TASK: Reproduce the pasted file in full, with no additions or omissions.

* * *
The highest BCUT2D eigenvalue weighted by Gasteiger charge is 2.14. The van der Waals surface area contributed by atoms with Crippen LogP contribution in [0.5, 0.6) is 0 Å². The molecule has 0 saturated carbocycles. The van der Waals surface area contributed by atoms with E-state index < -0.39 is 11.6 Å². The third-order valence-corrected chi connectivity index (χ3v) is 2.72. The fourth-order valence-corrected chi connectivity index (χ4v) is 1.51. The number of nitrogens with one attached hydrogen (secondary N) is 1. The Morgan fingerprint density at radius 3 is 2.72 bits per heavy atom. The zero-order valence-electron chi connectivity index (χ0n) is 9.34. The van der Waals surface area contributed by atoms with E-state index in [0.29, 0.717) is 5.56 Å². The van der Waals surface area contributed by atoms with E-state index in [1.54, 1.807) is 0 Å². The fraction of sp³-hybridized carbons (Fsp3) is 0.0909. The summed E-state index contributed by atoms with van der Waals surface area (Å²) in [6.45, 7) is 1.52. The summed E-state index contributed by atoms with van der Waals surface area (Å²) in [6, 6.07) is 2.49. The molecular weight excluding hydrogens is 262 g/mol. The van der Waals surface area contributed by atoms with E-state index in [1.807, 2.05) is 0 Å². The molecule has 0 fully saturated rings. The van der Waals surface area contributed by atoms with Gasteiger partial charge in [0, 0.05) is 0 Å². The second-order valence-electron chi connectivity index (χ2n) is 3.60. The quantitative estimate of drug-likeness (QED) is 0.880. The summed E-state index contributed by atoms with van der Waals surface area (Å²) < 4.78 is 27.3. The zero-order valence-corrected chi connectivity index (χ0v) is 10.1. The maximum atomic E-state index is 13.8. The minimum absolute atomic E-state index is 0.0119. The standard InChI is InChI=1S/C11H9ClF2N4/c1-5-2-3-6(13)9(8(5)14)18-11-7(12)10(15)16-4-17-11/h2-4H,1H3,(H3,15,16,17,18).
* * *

The highest BCUT2D eigenvalue weighted by Gasteiger charge is 2.14. The van der Waals surface area contributed by atoms with Crippen LogP contribution in [0.5, 0.6) is 0 Å². The molecule has 0 saturated carbocycles. The van der Waals surface area contributed by atoms with E-state index < -0.39 is 11.6 Å². The third-order valence-corrected chi connectivity index (χ3v) is 2.72. The fourth-order valence-corrected chi connectivity index (χ4v) is 1.51. The number of nitrogens with one attached hydrogen (secondary N) is 1. The Morgan fingerprint density at radius 3 is 2.72 bits per heavy atom. The zero-order valence-electron chi connectivity index (χ0n) is 9.34. The van der Waals surface area contributed by atoms with E-state index in [0.29, 0.717) is 5.56 Å². The van der Waals surface area contributed by atoms with E-state index in [1.54, 1.807) is 0 Å². The fraction of sp³-hybridized carbons (Fsp3) is 0.0909. The summed E-state index contributed by atoms with van der Waals surface area (Å²) in [6.45, 7) is 1.52. The summed E-state index contributed by atoms with van der Waals surface area (Å²) in [6, 6.07) is 2.49. The molecular weight excluding hydrogens is 262 g/mol. The van der Waals surface area contributed by atoms with E-state index in [1.807, 2.05) is 0 Å². The molecule has 0 fully saturated rings. The van der Waals surface area contributed by atoms with Gasteiger partial charge in [0, 0.05) is 0 Å². The second-order valence-electron chi connectivity index (χ2n) is 3.60. The quantitative estimate of drug-likeness (QED) is 0.880. The summed E-state index contributed by atoms with van der Waals surface area (Å²) < 4.78 is 27.3. The zero-order valence-corrected chi connectivity index (χ0v) is 10.1. The maximum atomic E-state index is 13.8. The minimum absolute atomic E-state index is 0.0119. The standard InChI is InChI=1S/C11H9ClF2N4/c1-5-2-3-6(13)9(8(5)14)18-11-7(12)10(15)16-4-17-11/h2-4H,1H3,(H3,15,16,17,18).